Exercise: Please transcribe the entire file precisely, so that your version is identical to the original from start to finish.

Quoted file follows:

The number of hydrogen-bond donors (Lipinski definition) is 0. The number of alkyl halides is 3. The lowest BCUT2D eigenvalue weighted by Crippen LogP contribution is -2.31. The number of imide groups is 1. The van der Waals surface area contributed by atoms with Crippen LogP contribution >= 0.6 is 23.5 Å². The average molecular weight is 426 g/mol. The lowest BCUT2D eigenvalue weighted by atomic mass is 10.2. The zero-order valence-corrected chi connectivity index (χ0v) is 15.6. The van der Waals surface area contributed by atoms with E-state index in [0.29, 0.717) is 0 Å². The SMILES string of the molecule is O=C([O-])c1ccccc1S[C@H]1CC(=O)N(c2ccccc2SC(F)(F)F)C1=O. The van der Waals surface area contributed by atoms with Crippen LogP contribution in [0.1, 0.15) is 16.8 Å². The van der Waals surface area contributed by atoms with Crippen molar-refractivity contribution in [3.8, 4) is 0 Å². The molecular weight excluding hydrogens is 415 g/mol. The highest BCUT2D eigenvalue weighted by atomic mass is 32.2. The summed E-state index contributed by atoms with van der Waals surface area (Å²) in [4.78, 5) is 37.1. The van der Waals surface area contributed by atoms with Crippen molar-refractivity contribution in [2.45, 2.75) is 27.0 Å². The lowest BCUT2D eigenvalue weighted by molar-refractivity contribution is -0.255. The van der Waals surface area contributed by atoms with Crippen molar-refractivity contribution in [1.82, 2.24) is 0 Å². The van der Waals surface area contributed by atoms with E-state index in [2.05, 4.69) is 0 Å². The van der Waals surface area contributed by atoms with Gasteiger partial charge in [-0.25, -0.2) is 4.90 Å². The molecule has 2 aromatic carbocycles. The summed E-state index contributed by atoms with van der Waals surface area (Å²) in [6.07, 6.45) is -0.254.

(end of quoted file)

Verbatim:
The number of hydrogen-bond donors (Lipinski definition) is 0. The number of alkyl halides is 3. The lowest BCUT2D eigenvalue weighted by Crippen LogP contribution is -2.31. The number of imide groups is 1. The van der Waals surface area contributed by atoms with Crippen LogP contribution >= 0.6 is 23.5 Å². The average molecular weight is 426 g/mol. The lowest BCUT2D eigenvalue weighted by atomic mass is 10.2. The zero-order valence-corrected chi connectivity index (χ0v) is 15.6. The van der Waals surface area contributed by atoms with E-state index in [0.29, 0.717) is 0 Å². The SMILES string of the molecule is O=C([O-])c1ccccc1S[C@H]1CC(=O)N(c2ccccc2SC(F)(F)F)C1=O. The van der Waals surface area contributed by atoms with Crippen LogP contribution in [0.1, 0.15) is 16.8 Å². The van der Waals surface area contributed by atoms with Crippen molar-refractivity contribution in [3.8, 4) is 0 Å². The molecular weight excluding hydrogens is 415 g/mol. The highest BCUT2D eigenvalue weighted by atomic mass is 32.2. The summed E-state index contributed by atoms with van der Waals surface area (Å²) in [4.78, 5) is 37.1. The van der Waals surface area contributed by atoms with Crippen molar-refractivity contribution in [2.45, 2.75) is 27.0 Å². The lowest BCUT2D eigenvalue weighted by molar-refractivity contribution is -0.255. The van der Waals surface area contributed by atoms with Crippen molar-refractivity contribution in [1.82, 2.24) is 0 Å². The van der Waals surface area contributed by atoms with E-state index in [2.05, 4.69) is 0 Å². The van der Waals surface area contributed by atoms with Gasteiger partial charge in [-0.25, -0.2) is 4.90 Å². The molecule has 2 aromatic carbocycles. The summed E-state index contributed by atoms with van der Waals surface area (Å²) in [6.07, 6.45) is -0.254.